The fabrics that surround us every day have long and dramatic journeys to end up in our closets.
Your favorite wool sweater began as a fiber growing on a sheep. That fiber was then spun into a yarn, which ends up in the grips of a loom, which weaves and manipulates that string to come together to form something unrecognizable from what that fiber began as.
By hand, this process is tedious and difficult. That’s why since 1785, inventors have been finding easier ways to create these textiles.
One group in Columbia continues the tradition of weaving and spinning, crafting one of a kind creations that aren’t found in any shopping mall.
The Columbia Weavers and Spinners’ Guild has been a part of the Columbia community since 1947.
The group started as an exclusive bunch, only welcoming weavers who owned a loom. Nowadays, the group is more inclusive with fiber crafters of all kinds.
The group hosted its annual holiday sale this weekend from Friday to Sunday. The event was a chance for guild members to show off their creations and sell what they’ve made to Columbians.
Jean Williams has been a part of the guild since 1987. She stumbled upon weaving while attempting to fix her husband’s wool sweater. Williams says that being a part of the guild is about more than weekly meetings. The relationships she has formed with fiber artists of all kinds are most important to her.
“We inspire each other and we build each other up … what works in weaving can also be applied to spinning and felting and all sorts of things,” Williams said.
The event displayed projects of all kinds, from felted Christmas ornaments to handwoven shawls and scarves.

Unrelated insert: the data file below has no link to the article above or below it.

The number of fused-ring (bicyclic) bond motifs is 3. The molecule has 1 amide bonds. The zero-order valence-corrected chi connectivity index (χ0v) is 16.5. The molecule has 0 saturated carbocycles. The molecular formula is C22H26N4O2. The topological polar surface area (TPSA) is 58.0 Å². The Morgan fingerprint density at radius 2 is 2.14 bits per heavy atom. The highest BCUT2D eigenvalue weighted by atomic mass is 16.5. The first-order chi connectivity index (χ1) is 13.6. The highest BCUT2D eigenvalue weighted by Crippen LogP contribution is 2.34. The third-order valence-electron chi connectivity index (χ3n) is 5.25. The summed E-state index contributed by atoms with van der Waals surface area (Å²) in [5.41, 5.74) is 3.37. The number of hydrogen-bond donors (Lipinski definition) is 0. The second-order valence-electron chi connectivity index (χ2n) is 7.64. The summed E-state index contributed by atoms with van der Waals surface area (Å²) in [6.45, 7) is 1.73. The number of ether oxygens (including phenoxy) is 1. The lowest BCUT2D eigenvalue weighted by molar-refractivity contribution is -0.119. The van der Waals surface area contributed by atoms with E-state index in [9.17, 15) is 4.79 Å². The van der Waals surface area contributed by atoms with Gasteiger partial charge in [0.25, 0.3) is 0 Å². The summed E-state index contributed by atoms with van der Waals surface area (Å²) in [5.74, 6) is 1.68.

Ruth Walker, another member of the guild, focuses on felting, which is the process of separating, tangling and relocking animal fibers to create a piece of felt. She explained that the monetization of her products helps her continue to do what she loves.
“I found that what I really love to do is buy fleeces,” Walker said. “I love going to the farmer and seeing all the wool laid out on the table and picking what I want ... felting allows me to use wool faster.”
Debbie Prost, who is the president of the guild, said that the group’s purpose is “to increase public awareness and enhance appreciation for all aspects of fiber arts.”
The group has different levels of memberships that allow members to attend study groups, rent equipment and give them the ability to display and sell their creations at events.
Even though the holiday sale ended this weekend, many members sell their goods at Bluestem Missouri Crafts.
Edited by Janae McKenzie | email@example.com